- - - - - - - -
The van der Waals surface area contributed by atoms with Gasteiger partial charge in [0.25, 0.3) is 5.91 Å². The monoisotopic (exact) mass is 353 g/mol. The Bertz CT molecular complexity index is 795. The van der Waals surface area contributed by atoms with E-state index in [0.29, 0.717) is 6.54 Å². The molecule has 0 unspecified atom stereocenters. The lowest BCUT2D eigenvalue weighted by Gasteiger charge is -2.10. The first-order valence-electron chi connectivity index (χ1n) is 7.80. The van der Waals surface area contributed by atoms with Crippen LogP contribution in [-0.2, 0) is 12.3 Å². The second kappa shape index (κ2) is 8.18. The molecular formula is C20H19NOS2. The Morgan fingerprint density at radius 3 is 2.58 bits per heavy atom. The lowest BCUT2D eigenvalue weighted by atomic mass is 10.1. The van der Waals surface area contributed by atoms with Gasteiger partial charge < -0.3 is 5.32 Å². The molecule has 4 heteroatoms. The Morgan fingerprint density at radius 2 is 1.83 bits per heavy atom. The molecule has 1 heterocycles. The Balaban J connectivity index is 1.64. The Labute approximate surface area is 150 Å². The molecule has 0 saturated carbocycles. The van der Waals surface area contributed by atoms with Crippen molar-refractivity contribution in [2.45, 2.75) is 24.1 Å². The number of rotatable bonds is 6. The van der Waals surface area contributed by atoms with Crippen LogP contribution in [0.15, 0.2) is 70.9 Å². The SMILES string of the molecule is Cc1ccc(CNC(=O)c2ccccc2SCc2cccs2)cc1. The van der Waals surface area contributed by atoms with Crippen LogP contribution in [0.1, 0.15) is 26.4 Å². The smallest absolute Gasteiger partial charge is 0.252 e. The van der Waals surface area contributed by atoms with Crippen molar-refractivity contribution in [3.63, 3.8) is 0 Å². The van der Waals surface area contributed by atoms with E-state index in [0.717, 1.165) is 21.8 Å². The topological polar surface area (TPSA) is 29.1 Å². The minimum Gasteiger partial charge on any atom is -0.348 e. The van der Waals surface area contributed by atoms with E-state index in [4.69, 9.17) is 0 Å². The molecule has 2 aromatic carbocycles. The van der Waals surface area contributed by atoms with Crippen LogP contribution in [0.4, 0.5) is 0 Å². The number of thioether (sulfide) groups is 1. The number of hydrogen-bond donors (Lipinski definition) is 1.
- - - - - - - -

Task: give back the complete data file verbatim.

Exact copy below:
The van der Waals surface area contributed by atoms with Gasteiger partial charge in [0.25, 0.3) is 5.91 Å². The monoisotopic (exact) mass is 353 g/mol. The Bertz CT molecular complexity index is 795. The van der Waals surface area contributed by atoms with E-state index in [0.29, 0.717) is 6.54 Å². The molecule has 0 unspecified atom stereocenters. The lowest BCUT2D eigenvalue weighted by Gasteiger charge is -2.10. The first-order valence-electron chi connectivity index (χ1n) is 7.80. The van der Waals surface area contributed by atoms with Crippen LogP contribution in [-0.2, 0) is 12.3 Å². The second kappa shape index (κ2) is 8.18. The molecular formula is C20H19NOS2. The Morgan fingerprint density at radius 3 is 2.58 bits per heavy atom. The lowest BCUT2D eigenvalue weighted by atomic mass is 10.1. The van der Waals surface area contributed by atoms with Gasteiger partial charge < -0.3 is 5.32 Å². The molecule has 4 heteroatoms. The Morgan fingerprint density at radius 2 is 1.83 bits per heavy atom. The molecule has 1 heterocycles. The Balaban J connectivity index is 1.64. The Labute approximate surface area is 150 Å². The molecule has 0 saturated carbocycles. The van der Waals surface area contributed by atoms with Crippen molar-refractivity contribution in [2.45, 2.75) is 24.1 Å². The number of rotatable bonds is 6. The van der Waals surface area contributed by atoms with Crippen LogP contribution in [0.15, 0.2) is 70.9 Å². The SMILES string of the molecule is Cc1ccc(CNC(=O)c2ccccc2SCc2cccs2)cc1. The van der Waals surface area contributed by atoms with Crippen LogP contribution in [0.1, 0.15) is 26.4 Å². The smallest absolute Gasteiger partial charge is 0.252 e. The van der Waals surface area contributed by atoms with Crippen molar-refractivity contribution in [3.63, 3.8) is 0 Å². The van der Waals surface area contributed by atoms with E-state index in [0.717, 1.165) is 21.8 Å². The topological polar surface area (TPSA) is 29.1 Å². The minimum Gasteiger partial charge on any atom is -0.348 e. The van der Waals surface area contributed by atoms with E-state index in [4.69, 9.17) is 0 Å². The molecule has 2 aromatic carbocycles. The van der Waals surface area contributed by atoms with Crippen LogP contribution in [0.4, 0.5) is 0 Å². The number of thioether (sulfide) groups is 1. The number of hydrogen-bond donors (Lipinski definition) is 1.